With a population of less than 5,000 and a median household income of around $50,000, Manor, Texas, is an unlikely place to find the cutting edge of government e-participation technologies.
But thanks to a young and enterprising Assistant City Manager (Dustin Haisler, now of Spigit), Manor has attracted significant investment from a variety of firms eager to demonstrate the utility of their technologies. As a result, this small Texas town has a variety of e-participation tools that should be the envy of much larger communities. It also has the savvy to institute the policies and processes needed for Manor’s bureaucracy to effectively utilize the citizen input it receives through those platforms.
So, what makes the Manor e-participation system so effective, in addition to all the fancy tools?
Two colleagues and I tried to answer that question as part of our capstone project at the Maxwell School of Syracuse University, in pursuit of our Executive Master of Public Administration degrees. For the project, we developed case studies of four city-run e-participation projects, one in the US (Manor), one in Korea and two in Germany. We then developed a set of criteria and applied it to the case studies. I focused on Manor. You can find our full report here. Below is a summary of what we learned from Manor.
Manor (pronounced May-nor) has labeled itself a “beta community” and boasts of being in a state of constant improvement. It has put several technologies to work to enable citizens to become part of this process through e-participation.
Manor also uses an aggressive mix of mainstream Web 2.0 portals and strategies, including:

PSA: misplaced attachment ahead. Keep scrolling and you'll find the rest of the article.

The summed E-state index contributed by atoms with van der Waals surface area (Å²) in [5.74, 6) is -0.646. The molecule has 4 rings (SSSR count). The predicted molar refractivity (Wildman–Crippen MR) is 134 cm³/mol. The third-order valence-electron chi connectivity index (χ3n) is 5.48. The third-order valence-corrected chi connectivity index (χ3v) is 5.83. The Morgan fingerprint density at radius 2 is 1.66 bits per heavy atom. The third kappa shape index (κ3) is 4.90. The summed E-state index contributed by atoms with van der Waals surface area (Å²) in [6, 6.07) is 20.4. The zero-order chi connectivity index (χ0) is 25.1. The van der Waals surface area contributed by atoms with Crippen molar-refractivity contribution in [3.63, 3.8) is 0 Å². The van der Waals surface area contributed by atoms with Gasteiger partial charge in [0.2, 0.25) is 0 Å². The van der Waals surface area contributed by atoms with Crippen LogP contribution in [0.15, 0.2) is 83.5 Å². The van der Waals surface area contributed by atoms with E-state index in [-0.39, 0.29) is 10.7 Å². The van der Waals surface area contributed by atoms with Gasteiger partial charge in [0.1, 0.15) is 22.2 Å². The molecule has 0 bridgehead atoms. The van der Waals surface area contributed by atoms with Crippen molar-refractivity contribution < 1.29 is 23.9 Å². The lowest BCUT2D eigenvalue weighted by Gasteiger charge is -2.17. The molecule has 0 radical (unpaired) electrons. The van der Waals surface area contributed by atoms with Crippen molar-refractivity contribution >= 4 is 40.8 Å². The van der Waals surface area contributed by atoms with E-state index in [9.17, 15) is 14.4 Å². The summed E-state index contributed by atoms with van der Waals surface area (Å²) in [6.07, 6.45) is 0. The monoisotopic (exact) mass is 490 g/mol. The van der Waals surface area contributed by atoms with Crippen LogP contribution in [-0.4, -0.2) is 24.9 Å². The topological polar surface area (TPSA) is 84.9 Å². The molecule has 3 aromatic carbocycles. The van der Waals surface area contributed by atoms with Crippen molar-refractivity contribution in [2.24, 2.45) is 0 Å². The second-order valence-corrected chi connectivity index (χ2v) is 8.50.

- A Facebook page with very open settings;
- A Twitter account;
- A blog embedded into the city’s homepage that can be followed via RSS feeds and email subscriptions;
- An “OpenGov” section with data and plenty of ways to contact city officials; and,
- A fledgling Flickr stream and a YouTube channel.
On top of that, Manor has added to the mix three significant participation platforms that have been customized specifically for the town in partnership with technology providers.
One is Manor Labs, a platform on which citizens can submit ideas, crowd source the submissions and then work with city officials to develop the ideas into policies.
Manor also utilizes SeeClickFix, which allows citizens to use their mobile phones to report road, water and sewer problems for repair. The complaints are compiled onto a Google map that’s updated as repairs are made so citizens can follow the repair to resolution.
Lastly, Manor has deployed QR codes on city vehicles and infrastructure, at historic sites and in other locations. The codes allow residents and visitors to access information on their smartphones, be it about a city service or a landmark.
Manor has won significant praise for these efforts, with positive news reports appearing in the Huffington Post, Inc. Magazine, the Austin American Statesman and a host of government and technology trade publications. The Ash Center for Democratic Governance and Innovation at Harvard University named Manor Labs one of its Bright Ideas, writing that “Manor Labs … allows anyone in the world to submit ideas for Manor and transparently watch them develop into solutions.” The White House Office of Science and Technology has praised Manor on its blog at least twice, with blogger Beth Noveck writing that: